The multifactorial nature of depression resembles that of other complex disorders such as diabetes mellitus or coronary artery disease. However, while for the latter disorders predisposing and risk factors have been identified, such knowledge is still scarce in depression. In this review we propose to use diabetes mellitus, for which characteristic milestones have been condensed to obesity-hyperinsulinaemia-insulin resistance-diabetes mellitus, as a conceptual analogical model. Based on this model we hypothesize that depression develops according to a similar pattern: prolonged psychological stress-hyperserotonism- serotonin resistance-major depression. We review extensive supporting evidence from human studies and animal models of depression, including stress involvement in the aetiology of depression, evidence for increased synaptic serotonin and decreased 5-HT1A receptor activity. Conceptualizing the pathogenesis of depression as a multi-step process may inspire new concepts, which will eventually lead to delineation of additional preventive and therapeutic interventions similar to those currently practised in diabetes.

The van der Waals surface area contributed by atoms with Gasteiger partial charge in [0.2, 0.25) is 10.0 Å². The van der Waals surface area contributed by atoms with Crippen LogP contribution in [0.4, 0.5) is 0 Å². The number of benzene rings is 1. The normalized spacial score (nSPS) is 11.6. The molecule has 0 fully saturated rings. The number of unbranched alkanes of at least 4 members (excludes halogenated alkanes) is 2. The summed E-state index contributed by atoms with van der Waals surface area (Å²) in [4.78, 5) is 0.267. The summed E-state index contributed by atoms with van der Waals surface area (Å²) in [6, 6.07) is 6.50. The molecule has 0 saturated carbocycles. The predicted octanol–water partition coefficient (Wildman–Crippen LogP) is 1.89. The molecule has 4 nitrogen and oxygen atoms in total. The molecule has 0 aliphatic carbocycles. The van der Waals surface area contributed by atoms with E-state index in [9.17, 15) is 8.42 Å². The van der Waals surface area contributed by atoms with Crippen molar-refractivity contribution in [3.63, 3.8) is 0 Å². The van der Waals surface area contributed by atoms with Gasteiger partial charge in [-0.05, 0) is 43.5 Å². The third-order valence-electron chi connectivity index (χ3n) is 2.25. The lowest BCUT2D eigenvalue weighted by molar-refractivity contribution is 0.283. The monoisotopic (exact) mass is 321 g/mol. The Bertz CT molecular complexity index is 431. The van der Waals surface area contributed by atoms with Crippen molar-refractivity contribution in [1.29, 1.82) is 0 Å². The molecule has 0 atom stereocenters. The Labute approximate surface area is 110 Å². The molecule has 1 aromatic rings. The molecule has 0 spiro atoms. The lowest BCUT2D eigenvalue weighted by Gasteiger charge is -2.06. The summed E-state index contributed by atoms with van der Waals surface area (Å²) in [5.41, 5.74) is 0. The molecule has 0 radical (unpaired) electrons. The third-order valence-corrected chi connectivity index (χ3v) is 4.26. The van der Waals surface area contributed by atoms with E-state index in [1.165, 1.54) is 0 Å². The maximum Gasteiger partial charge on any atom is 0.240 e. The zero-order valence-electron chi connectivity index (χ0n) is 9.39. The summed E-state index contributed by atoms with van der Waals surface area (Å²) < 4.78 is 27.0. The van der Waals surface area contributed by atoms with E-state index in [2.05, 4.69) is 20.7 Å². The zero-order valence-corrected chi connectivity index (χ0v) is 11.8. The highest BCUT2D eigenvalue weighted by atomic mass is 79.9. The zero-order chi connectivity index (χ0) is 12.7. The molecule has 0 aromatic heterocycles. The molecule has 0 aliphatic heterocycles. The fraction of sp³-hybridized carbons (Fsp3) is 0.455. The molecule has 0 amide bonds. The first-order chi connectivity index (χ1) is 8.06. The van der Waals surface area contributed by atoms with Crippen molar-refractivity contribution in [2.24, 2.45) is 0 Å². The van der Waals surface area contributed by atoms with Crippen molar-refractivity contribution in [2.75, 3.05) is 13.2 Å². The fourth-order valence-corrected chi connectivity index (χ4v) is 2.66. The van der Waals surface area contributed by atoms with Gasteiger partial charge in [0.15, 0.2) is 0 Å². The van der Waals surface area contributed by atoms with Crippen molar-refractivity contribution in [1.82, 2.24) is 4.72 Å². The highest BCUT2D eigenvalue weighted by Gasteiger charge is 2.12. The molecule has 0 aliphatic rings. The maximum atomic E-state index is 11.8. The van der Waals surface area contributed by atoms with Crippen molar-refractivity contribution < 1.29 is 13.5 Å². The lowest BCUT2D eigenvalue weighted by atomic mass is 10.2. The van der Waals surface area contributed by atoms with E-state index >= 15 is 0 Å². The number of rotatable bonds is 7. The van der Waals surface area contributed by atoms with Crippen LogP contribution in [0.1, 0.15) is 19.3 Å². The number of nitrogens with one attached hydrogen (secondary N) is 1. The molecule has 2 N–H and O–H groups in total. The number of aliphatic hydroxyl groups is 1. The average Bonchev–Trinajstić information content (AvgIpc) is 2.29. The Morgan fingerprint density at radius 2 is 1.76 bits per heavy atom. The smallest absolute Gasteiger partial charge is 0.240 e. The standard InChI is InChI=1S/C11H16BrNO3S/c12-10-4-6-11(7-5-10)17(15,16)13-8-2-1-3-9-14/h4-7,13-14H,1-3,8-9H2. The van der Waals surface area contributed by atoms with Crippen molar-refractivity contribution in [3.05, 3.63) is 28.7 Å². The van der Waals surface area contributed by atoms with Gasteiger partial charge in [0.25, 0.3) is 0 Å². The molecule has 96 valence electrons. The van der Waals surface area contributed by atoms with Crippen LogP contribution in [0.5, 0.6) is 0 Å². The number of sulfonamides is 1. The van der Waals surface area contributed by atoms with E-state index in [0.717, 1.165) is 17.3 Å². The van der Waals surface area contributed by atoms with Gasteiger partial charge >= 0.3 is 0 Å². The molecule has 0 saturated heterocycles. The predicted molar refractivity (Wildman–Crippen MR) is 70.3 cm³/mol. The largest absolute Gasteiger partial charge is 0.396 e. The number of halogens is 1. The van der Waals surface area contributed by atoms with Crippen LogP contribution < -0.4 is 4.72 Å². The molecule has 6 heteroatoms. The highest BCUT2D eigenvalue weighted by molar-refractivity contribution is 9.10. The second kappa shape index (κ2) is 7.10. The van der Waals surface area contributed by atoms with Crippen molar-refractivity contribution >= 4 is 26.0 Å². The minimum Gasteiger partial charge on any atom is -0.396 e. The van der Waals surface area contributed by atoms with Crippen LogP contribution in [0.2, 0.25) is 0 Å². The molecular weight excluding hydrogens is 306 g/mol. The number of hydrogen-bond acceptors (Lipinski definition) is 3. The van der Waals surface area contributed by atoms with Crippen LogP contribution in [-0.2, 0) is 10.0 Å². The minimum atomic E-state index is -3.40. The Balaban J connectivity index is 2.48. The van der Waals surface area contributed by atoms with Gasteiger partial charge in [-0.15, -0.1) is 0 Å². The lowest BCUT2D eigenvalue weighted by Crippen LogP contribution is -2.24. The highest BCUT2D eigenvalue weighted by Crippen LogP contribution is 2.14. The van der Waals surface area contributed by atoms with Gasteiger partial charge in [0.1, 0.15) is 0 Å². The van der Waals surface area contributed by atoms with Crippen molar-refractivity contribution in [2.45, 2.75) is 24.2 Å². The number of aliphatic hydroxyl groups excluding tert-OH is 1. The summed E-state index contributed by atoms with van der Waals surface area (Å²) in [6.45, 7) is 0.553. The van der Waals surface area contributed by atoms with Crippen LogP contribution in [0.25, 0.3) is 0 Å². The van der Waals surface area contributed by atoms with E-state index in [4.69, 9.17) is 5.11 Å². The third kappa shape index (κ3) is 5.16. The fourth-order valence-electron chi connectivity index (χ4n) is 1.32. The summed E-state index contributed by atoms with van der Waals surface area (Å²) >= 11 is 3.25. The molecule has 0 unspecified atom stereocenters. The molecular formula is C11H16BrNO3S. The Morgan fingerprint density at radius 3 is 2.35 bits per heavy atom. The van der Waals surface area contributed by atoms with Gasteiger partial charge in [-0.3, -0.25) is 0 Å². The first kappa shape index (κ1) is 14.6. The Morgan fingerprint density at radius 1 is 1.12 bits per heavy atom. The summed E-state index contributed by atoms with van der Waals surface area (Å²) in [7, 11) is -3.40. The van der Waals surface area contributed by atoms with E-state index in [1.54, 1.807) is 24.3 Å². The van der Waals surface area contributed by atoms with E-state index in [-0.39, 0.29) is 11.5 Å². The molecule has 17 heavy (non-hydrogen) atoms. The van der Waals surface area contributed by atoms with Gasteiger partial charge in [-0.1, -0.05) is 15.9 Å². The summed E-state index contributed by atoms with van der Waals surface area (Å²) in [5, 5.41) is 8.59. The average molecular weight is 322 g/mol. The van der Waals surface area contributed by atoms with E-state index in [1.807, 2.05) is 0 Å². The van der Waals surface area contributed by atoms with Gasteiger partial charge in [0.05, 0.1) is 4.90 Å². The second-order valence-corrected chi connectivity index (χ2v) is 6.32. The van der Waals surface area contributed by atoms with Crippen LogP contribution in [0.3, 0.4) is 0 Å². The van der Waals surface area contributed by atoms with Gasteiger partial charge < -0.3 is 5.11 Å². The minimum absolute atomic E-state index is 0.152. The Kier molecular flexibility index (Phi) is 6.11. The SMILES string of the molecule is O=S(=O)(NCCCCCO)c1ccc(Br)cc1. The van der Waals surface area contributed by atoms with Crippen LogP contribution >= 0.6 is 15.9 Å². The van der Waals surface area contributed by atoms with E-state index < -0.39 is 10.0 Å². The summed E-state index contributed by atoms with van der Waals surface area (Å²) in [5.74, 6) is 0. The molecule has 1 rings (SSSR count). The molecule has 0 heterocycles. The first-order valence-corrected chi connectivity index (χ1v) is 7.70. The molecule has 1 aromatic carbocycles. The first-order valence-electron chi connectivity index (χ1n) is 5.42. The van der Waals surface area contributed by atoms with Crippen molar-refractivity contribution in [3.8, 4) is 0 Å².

- Diabetes type II
- Serotonin resistance